Wow, a Real Update

Once again this year I've let three months slip without an update to the main pages. Last time I had the excuse of extreme distraction. This time I've been working on pages . . . it's just that I can't seem to get any of them done.

Maybe I'm trying to make them too grand and over-arching (as opposed to the simple pages from back in the day). After all, my simple stuff ends up here at the blog. But even relatively straightforward pages, however thorough, seem to take longer. Maybe I'm just getting slower in my old age, but whatever it is it's rather cumbersome.

In any case, I do have some new stuff on the main site page at the moment, and there's more to come. I'm working on a large update of the comparison page, including stuff on Imperial firepower and Imperial power generation, both now to include information from RotS et al.



Paint it Black

While some deride nanotech as dangerous or mock proponents for supposedly massively exaggerating its potential, the fact is that a lot of really cool and unexpected things can be done with it.

An interesting example is black metal. By using a laser pulse to create particular nanostructures on the metal . . . any metal . . . the metal can be rendered totally black, absorbing virtually all of the EM radiation falling on it. (That's definitely the must-have paint job for your next Sith Infiltrator. I'd love to see Vader in totally-flat-black.)

Also of interest is the nanotech-based "thermal rectifier". A rectifier is a device in electronics that forces a single direction on a charge, converting alternating current into direct current. Using special nanotubes, researchers have found a way to force heat to go in one direction, as well, even if the direction is toward greater heat. This rather effectively reverses the idea of normal heat flow, and could lead to a vast reworking of how we think of heat. Right now the efficiency is rather low, but theory suggests that it can be boosted . . . which could lead to such interesting items as (unpowered?) refrigerators that don't use compressor-based cooling and computer processor heat sinks that really don't screw around.

The potential there is profound. One of the first things I thought about was armor. Imagine a hull plate with a plate of highly efficient thermal rectifiers below it, drawing heat away from the hull, with other similar devices sending the heat toward a point where it can be dispensed with in some way, such as an exit point on the hull or, to adapt Saxton's interesting sci-fi idea, a low-KE neutrino generator. This would minimize hull damage fairly well.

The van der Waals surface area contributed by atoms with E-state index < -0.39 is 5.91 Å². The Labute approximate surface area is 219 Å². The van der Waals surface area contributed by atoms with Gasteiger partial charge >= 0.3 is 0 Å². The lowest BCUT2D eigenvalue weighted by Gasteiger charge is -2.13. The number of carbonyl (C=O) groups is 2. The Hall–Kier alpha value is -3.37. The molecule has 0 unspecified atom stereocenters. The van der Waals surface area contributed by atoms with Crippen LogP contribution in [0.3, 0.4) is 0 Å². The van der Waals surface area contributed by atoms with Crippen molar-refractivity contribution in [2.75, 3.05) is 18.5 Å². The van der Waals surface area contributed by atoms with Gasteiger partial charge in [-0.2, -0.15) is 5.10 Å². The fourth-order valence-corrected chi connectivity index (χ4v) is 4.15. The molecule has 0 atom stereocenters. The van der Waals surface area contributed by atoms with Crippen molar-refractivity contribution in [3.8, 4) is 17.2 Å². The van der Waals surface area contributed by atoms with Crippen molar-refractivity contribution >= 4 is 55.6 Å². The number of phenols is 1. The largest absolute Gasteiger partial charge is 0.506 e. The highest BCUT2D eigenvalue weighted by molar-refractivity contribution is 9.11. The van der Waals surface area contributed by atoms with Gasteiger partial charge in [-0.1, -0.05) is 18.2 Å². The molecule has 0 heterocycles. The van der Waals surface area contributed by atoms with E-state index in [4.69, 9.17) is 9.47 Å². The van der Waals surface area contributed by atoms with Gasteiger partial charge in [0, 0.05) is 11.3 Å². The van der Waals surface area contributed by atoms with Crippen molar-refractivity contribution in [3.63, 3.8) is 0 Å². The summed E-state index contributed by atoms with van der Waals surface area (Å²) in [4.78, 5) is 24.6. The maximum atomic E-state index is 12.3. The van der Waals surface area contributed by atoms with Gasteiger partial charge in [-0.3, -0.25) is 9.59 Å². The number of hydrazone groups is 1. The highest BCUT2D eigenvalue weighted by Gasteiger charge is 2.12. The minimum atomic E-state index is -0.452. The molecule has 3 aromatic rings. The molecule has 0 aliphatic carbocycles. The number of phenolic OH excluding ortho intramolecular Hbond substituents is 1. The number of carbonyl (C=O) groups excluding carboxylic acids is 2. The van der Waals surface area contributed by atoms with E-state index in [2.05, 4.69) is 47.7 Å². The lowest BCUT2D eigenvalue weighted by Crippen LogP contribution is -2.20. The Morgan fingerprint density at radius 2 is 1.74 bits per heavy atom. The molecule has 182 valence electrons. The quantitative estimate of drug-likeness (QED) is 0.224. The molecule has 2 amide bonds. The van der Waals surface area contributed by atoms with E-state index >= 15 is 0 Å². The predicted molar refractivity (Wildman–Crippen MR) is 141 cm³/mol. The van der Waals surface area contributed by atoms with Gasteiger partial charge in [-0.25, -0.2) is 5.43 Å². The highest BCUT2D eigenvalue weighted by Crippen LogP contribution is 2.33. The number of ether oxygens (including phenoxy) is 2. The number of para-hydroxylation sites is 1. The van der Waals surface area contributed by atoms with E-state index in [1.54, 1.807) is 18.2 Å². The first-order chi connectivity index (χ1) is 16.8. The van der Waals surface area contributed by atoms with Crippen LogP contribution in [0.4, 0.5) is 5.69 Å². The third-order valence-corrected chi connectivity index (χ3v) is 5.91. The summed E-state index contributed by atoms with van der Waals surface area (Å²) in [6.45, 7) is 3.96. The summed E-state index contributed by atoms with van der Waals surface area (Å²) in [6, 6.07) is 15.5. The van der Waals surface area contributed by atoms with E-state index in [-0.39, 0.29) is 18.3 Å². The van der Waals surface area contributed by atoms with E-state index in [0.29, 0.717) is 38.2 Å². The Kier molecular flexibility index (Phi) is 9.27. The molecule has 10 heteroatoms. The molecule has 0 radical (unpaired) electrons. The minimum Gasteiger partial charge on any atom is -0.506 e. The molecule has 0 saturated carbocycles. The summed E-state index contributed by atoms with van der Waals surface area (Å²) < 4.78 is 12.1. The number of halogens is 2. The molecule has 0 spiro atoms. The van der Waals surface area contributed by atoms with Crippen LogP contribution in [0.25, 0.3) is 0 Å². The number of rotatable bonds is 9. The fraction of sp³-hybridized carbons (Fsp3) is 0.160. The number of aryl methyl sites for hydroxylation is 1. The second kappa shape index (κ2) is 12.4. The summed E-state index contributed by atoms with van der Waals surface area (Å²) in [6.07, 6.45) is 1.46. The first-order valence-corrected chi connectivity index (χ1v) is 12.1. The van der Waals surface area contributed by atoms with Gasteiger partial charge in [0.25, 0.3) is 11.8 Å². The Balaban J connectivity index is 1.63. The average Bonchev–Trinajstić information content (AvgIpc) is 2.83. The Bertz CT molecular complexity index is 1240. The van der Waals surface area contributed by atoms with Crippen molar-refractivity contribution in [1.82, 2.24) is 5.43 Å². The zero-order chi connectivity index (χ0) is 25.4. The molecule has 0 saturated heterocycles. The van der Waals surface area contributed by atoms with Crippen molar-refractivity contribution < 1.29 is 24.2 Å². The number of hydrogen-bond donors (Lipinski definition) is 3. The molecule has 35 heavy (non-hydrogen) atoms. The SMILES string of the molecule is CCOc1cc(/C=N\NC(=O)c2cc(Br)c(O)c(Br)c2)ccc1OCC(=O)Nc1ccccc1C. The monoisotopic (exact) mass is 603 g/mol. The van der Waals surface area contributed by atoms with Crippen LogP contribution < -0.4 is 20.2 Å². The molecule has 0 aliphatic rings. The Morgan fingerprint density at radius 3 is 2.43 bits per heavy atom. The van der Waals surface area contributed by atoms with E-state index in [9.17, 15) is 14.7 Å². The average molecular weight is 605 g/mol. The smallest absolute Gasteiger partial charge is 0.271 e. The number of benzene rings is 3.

(Of course, Saxton naturally suggests that such a technology is how Star Wars weapons fail to demonstrate even so much as Hiroshima-esque kiloton-nuke blast effects even in supposedly-gigaton ship-destroying shots in atmosphere. A brief discussion on that appears at StarfleetJedi's forums, wherein I noted:

"The idea is one that is very good science fiction. However, it isn't Star Wars. As seen in the film, the beams cut into the core ship and knock it down. So in order for us to fail to see anything resembling even a Hiroshima-class event, we must assume that even as the hull is blasted away the system is still effective at absorbing and redirecting the energy into a neutrino surge, even though the beams are cutting into the ship and damaging flight-critical systems. Presumably the absorption occurs within the interior of the vessel as well, since of course a directed energy weapon in the megaton range (as claimed for the beams that shoot down the core ship) are able to impact within the interior of the ship without a hellacious blast flying out of the new hole, nearby windows on the hull, et cetera.

It is, of course, a daunting task to believe that even as the ship was being knocked from the sky its uberarmor system . . . where the armor and ship's innards had already been penetrated . . . would fail to fail, even a smidgen.")

Fingerprinting for Methuselah

Here's a little something I found unexpected. As it turns out, Leonardo da Vinci's fingerprints can be reconstructed now. All we have at the moment is his left index finger, though since he was left-handed this is more useful than it might otherwise seem.

Not only will this be a boon for historical research . . . if an interesting document's authenticity or authorship is in doubt or uncertain you can check for prints in some cases . . . but there's also something far, far less important to consider:

After reading the story, I recalled Janeway, in "Concerning Flight"[VOY4], deriding Kirk's claim to have met da Vinci (in the guise of Flint in "Requiem for Methuselah"[TOS2]), saying the evidence was less than conclusive. This implies that at some point, presumably after Flint's death, Kirk and company spilled the beans about him, but either refused to specify his location or else Flint had M-6 destroy his body and all traces of him. Or, a third possibility is that, still not trusting Kirk, Flint packed up and moved as soon as the Enterprise left, so that no matter when Kirk spilled the beans there wouldn't be anything left to find.

In any case, though, one wonders what happened to the tricorder scans. I find it hard to believe that they could've parted with the treasures they'd scanned . . . new da Vinci pieces and new Brahms works come to mind, not to mention the genetic code of an immortal human.

And if the tricorder had his fingerprints, so much the better.